'A profoundly heart-breaking day': Celebration and anger for Brett Kavanaugh confirmation

Kavanaugh poised to win SCOTUS seat Saturday afternoon

Kavanaugh poised to win SCOTUS seat Saturday afternoon

Kavanaugh was sworn in Saturday evening in a private ceremony as protesters chanted outside the court building.

Kavanaugh becomes the nation's 114th Supreme Court justice and President Trump's second appointment to the court, creating a conservative majority on the nation's highest court for years to come.

Announcements by Republican Susan Collins of ME and Democrat Joe Manchin of West Virginia that they'll support the conservative jurist made Saturday's confirmation vote a formality, an anticlimactic finale to a battle that riveted the nation for almost a month.

Mr Schumer said that for all those who opposed the nomination, "there is one answer - vote" in the November mid-term elections.

Besides, the court fight was firing up Republican voters ahead of the midterm elections in ways the GOP leader said he couldn't have imagined. One more justice to replace Ruth Bader Ginsburg, who is 85 years old, will lock in a conservative court for a generation. "The other side did it", he told reporters after Kavanaugh's confirmation.

Majority Leader Mitch McConnell described Kavanaugh as a "superstar".

"He's going to be on the Supreme Court with a huge taint and a big asterisk after his name", Hirono said on ABC News's "This Week". Both oaths will be administered so Kavanaugh can participate in the work of the court immediately. He also knocked the "tiny" crowd on the steps of the court.

Protesters rallied in Washington and other U.S. cities against the ascent of the 53-year-old jurist, who has faced multiple allegations of sexual misconduct and been criticised for his angry partisan rhetoric.

Trump has called for tougher libel laws in the past, most recently in a tweet that said he wanted the ability to seek "retribution" after journalist Bob Woodward's explosive book "Fear" detailed Trump's administration as plagued by chaos. The session was presided over by Pence.

The political scramble extended to Senate Democrats, with those of them running in states won by Trump in 2016 explained a critical vote that could, in part, determine their fate.

Democrats often call McConnell hypocritical on his standard for considering nominees.

Kavanaugh faced allegations from three women of alcohol-fueled sexual misconduct from his younger years, when he was in high school and college.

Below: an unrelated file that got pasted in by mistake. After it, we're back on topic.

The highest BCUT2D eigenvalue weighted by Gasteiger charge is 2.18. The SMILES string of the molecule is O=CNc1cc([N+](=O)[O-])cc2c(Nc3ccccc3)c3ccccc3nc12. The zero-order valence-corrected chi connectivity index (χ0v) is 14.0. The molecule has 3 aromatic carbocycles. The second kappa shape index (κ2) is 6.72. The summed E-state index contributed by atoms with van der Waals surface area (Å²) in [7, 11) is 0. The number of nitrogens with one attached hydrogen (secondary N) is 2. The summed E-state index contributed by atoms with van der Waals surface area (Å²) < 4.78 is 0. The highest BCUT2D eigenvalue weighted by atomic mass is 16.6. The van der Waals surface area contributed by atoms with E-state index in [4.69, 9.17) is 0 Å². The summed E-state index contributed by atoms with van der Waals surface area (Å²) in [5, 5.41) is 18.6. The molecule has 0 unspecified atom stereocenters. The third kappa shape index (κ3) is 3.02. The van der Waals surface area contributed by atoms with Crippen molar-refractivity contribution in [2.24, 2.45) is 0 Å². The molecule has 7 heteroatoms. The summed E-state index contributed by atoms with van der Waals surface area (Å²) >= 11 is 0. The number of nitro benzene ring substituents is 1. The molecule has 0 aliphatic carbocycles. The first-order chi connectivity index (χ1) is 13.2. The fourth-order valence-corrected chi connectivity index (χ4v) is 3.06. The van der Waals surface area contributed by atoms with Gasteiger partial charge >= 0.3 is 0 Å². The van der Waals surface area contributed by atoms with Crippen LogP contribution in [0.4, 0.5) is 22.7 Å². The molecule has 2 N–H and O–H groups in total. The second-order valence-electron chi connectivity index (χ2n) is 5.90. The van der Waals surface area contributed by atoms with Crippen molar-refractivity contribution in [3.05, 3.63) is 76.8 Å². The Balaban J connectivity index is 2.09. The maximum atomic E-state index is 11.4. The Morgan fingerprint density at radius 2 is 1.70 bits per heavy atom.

Sen. Jeff Flake, R-Ariz., who has repeatedly battled with Trump and will retire in January, said he, too, planned to vote for Kavanaugh's confirmation. "He is an outstanding person and I'm very honored to have chosen him", Trump told reporters aboard Air Force One while flying to a campaign rally in Kansas.

"You've seen some shifts, but I still think that we're in a strong place", said New Mexico Rep.

In outlining her argument, Collins argued that while she believes that Ford, who testified last month before the Senate Judiciary Committee that Kavanaugh sexually assaulted her in the early 1980s, "is a survivor of a sexual assault", she does not believe that the allegation was corroborated.

The Democratic Bay State delegation also quickly reacted - with unanimous condemnation of the vote. But she then asked to withdraw her "no" vote as a courtesy to Sen.

"We'd been trying to figure out how to get the base excited about this election, and nothing unifies Republicans like a court fight", McConnell said in a phone interview just before the Senate confirmed Kavanaugh in a 50-48 vote. But he added that based on the Federal Bureau of Investigation report, "I have found Judge Kavanaugh to be a qualified jurist who will follow the Constitution and determine cases based on the legal findings before him".

She wanted to make clear, however, that her support of Kavanaugh does not mean she does not believe in the validity of the #MeToo movement.

As of about 4:30 ET, the U.S. Capitol Police confirmed a total of 164 arrests.

A recent NPR/PBS NewsHour/Marist poll showed in fact that the Republicans have narrowed the enthusiasm gap with Democrats in the past few weeks.

They also fear he will argue that a sitting president can not be indicted if prosecutors investigating Mr Trump's campaign ties to Russian Federation attempt to pursue him in court.

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